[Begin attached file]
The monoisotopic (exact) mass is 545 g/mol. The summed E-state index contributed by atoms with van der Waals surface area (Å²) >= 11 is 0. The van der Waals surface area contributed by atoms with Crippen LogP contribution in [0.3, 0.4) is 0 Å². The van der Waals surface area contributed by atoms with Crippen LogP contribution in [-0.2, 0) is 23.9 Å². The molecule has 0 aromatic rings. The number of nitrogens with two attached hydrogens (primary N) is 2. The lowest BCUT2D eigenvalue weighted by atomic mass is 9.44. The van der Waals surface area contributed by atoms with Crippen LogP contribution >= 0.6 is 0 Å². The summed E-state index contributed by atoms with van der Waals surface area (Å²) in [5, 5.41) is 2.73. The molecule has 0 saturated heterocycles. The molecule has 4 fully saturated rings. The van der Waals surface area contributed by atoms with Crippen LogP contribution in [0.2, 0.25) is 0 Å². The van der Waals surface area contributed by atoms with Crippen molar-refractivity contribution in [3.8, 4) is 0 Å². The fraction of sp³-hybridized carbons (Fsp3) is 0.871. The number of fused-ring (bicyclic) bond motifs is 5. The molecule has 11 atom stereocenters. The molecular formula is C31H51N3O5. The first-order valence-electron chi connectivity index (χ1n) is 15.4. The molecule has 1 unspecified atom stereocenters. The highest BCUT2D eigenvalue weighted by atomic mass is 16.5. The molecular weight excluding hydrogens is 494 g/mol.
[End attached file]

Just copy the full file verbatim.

The monoisotopic (exact) mass is 545 g/mol. The summed E-state index contributed by atoms with van der Waals surface area (Å²) >= 11 is 0. The van der Waals surface area contributed by atoms with Crippen LogP contribution in [0.3, 0.4) is 0 Å². The van der Waals surface area contributed by atoms with Crippen LogP contribution in [-0.2, 0) is 23.9 Å². The molecule has 0 aromatic rings. The number of nitrogens with two attached hydrogens (primary N) is 2. The lowest BCUT2D eigenvalue weighted by atomic mass is 9.44. The van der Waals surface area contributed by atoms with Crippen LogP contribution >= 0.6 is 0 Å². The summed E-state index contributed by atoms with van der Waals surface area (Å²) in [5, 5.41) is 2.73. The molecule has 0 saturated heterocycles. The molecule has 4 fully saturated rings. The van der Waals surface area contributed by atoms with Crippen LogP contribution in [0.2, 0.25) is 0 Å². The van der Waals surface area contributed by atoms with Crippen molar-refractivity contribution in [3.8, 4) is 0 Å². The fraction of sp³-hybridized carbons (Fsp3) is 0.871. The number of fused-ring (bicyclic) bond motifs is 5. The molecule has 11 atom stereocenters. The molecular formula is C31H51N3O5. The first-order valence-electron chi connectivity index (χ1n) is 15.4. The molecule has 1 unspecified atom stereocenters. The highest BCUT2D eigenvalue weighted by atomic mass is 16.5. The molecular weight excluding hydrogens is 494 g/mol.